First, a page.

Tuesday, July 22, 2014

Date Nights—Part II

     The Downtown Arts District, a couple blocks east of central Chinatown, has a good thing going evenings. Deanne and I have been a couple times—both times smashing successes with hand holding, listening to live music, walking, and ducking in and out of shops and cafes/bars.
     When I was in college, the Chinatown area had a bad nighttime reputation. A dorm mate told his girlfriend who was going there with a bunch of girls, “Now if some guy grabs you, I want to kick him in the n___!” She said nothing's going to happen but you could tell he was serious.
     We parked at Chinatown Gateway Plaza for three dollars after five p.m. then both times went for early dinners at Murphy's Bar and Grill. It has a family-friendly restaurant section with attentive waitresses and a bricks/brass/window planters atmosphere that seems years and miles away from the hectic financial district just a few blocks away. (The first time we went I had a wine glass of Narwhal beer on tap—the only drink either of us had on either night—and it was fantastic!) Then after eating and talking and relaxing and easing into our togetherness mode, we headed up Bethel Street toward Hawaii Theater.
     Now here's where the vibe got funky-fun: young, beautiful people out and about, smatterings of middle-agers walking by or waiting for a bus, and a few senior young-at-hearts ducking into a bar seemed to invite and enfold us into the scene. On our first night there in front of the theater young costumed college types, Caucasian and oriental geeky-chic, put on a sidewalk Celtic-sounding modern pop show featuring singing accompanied by guitar, violin, and cello. Further along and around a corner in a side alley, a few young, slim ladies dressed in Charleston era sexy half-lingeries (they may have been among the Cherry Blossom Cabaret) were filing into the adjacent store's make-shift show room theater with hung sheets for walls (they'd done their thing before in a hairstyling salon). At the Arts at Mark's Garage (it really is a grungy old garage I used to park in decades ago; its street level commercial space is now an art gallery/performing arts center), I was allowed to enter free and see the tail end of a one-man show: he sat on a barstool, recited his final lines, bowed, and was very well received by the small but enthusiastic audience (the place held perhaps twenty. The Rocky Horror Picture show was to be screened later with attendees encouraged to bring rice, squirt guns, plastic tarp, and other audience participation props.) We then ducked in and out of boutiques, vendors warm and inviting, and ended up at Hank's Cafe where a middle aged guy sang and played guitar. The barkeeper/owner was cool and let us hangout in the near empty place that seated perhaps fifteen and I sang along to Beatles & Paul McCartney classics, tipping the musician who played my requested In My Life (Beatles' version).
     The second night, after our light meal, we ducked into the dark old-world-looking Brasserie du Vin wine bar/restaurant and had a couple of dainty pastries selected from the refrigerated display case out front. Fantastic, light, and not too sweet—they were the perfect shared desserts for Deane's birthday. Continuing along we looped back around block's end and stopped into Fresh Cafe, which was soft-opening with a new concept with three separate spaces, all clean and well lit with open loft-style atmospheres: restaurant, outdoors lanai seating along a covered walk with high brick walls and industrial refrigerator steel doors to match, and a separate well-lit bar where we snacked on chips with salsa while listening to a twenty-something musician sing and play acoustic guitar upbeat and tight. Another patron and I had fun harmonizing along to songs I never before heard. (The gathering crowd in shorts, t-shirts, and sneakers made me feel like we were grandparents, though, but only in a self-reflective, humorous way.) And we finished the night at the Dragon Upstairs jazz bar where a quintet of oldsters (college professor types) stuffed into a tiny area riffed out fun, humorous numbers I again didn't recognize but appreciated just the same. The sax and trumpet traded conversational riffs like arguing spouses, cutting in on each other, reasoning, insisting, and pleading. Then, as if they both had had enough, they riffed off simultaneous which resulted in ticklish cacophonous dissonant notes and verses that had me laughing half-way through, so taken was I by their show of generosity and humility, neither upstaging the other. (I'd heard the sax player years before at Ward's Rafters in Kaimuki which was in an attic of a house turned jazz venue when he'd played with a pianist parent of a scout in Braden's den. At the time he'd played limpid and unexpressive. At the Dragon, he cooked. I concluded he'd underperformed at the Ward's Rafters as professional courtesy to Dan, the show's headliner that afternoon...)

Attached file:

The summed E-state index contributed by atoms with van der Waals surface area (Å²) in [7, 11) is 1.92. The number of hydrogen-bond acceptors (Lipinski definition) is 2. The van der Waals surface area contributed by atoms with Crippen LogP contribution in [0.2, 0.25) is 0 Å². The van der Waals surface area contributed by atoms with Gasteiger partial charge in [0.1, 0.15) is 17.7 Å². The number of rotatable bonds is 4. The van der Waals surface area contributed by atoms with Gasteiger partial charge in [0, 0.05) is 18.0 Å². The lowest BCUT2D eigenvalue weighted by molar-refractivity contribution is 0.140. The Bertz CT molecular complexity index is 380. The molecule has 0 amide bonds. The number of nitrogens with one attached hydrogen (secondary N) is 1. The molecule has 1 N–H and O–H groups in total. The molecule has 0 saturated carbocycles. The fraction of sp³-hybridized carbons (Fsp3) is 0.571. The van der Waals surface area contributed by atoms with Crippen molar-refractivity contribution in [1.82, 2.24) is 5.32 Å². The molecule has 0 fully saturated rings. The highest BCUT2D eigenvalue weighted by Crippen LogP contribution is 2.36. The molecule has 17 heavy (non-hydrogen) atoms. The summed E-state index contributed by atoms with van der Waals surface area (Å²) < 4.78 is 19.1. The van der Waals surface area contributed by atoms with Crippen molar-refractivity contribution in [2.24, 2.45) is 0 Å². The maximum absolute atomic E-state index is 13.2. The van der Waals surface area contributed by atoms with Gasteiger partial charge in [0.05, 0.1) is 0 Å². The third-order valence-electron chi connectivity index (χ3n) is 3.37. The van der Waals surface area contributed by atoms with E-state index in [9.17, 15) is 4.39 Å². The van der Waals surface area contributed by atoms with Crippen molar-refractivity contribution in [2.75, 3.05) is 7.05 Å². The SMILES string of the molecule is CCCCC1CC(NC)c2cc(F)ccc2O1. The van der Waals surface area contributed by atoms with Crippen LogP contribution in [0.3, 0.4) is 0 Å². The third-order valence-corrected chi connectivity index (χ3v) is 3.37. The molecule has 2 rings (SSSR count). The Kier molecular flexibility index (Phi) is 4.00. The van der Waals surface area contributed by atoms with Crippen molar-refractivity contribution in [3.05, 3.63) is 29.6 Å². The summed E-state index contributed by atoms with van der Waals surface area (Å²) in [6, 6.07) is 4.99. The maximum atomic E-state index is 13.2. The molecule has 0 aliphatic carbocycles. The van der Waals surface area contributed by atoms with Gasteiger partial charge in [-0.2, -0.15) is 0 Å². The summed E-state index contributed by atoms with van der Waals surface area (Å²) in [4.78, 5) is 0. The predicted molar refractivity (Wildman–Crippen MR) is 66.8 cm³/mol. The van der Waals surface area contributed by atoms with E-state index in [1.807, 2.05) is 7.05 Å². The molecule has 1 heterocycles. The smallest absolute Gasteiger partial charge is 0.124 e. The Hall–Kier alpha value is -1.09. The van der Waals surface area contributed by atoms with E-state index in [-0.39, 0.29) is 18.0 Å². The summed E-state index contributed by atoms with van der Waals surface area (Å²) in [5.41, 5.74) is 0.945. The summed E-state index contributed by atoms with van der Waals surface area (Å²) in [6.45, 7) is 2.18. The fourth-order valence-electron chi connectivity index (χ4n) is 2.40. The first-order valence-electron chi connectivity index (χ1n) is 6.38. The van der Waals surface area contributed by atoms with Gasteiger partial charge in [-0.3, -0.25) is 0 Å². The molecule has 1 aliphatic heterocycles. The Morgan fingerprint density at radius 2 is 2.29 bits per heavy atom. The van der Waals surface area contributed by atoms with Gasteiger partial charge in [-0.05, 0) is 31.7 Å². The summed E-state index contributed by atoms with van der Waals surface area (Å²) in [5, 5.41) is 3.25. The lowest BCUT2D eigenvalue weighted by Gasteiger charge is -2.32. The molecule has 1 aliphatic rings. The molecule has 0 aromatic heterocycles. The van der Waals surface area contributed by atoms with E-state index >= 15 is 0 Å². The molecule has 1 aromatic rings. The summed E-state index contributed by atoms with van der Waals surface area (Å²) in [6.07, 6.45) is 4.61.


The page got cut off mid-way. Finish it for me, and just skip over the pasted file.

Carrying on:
We'd been to the Arts District before for shows at Hawaii Theater and dinner and never felt threatened so times have, as advertised, changed for the better. Of course our evenings ended well before ten, so that may have had something to do with it. Most locals know of the area's chronic homeless presence (especially at the park beside Hawaii Theater) and problems with drugs, public inebriation, the mentally ill, and crime, so its not something we do often. But once in awhile, when its early, we feel its safe enough. And there is a police substation and Walmart nearby that makes the area feel a lot less shady than before. 

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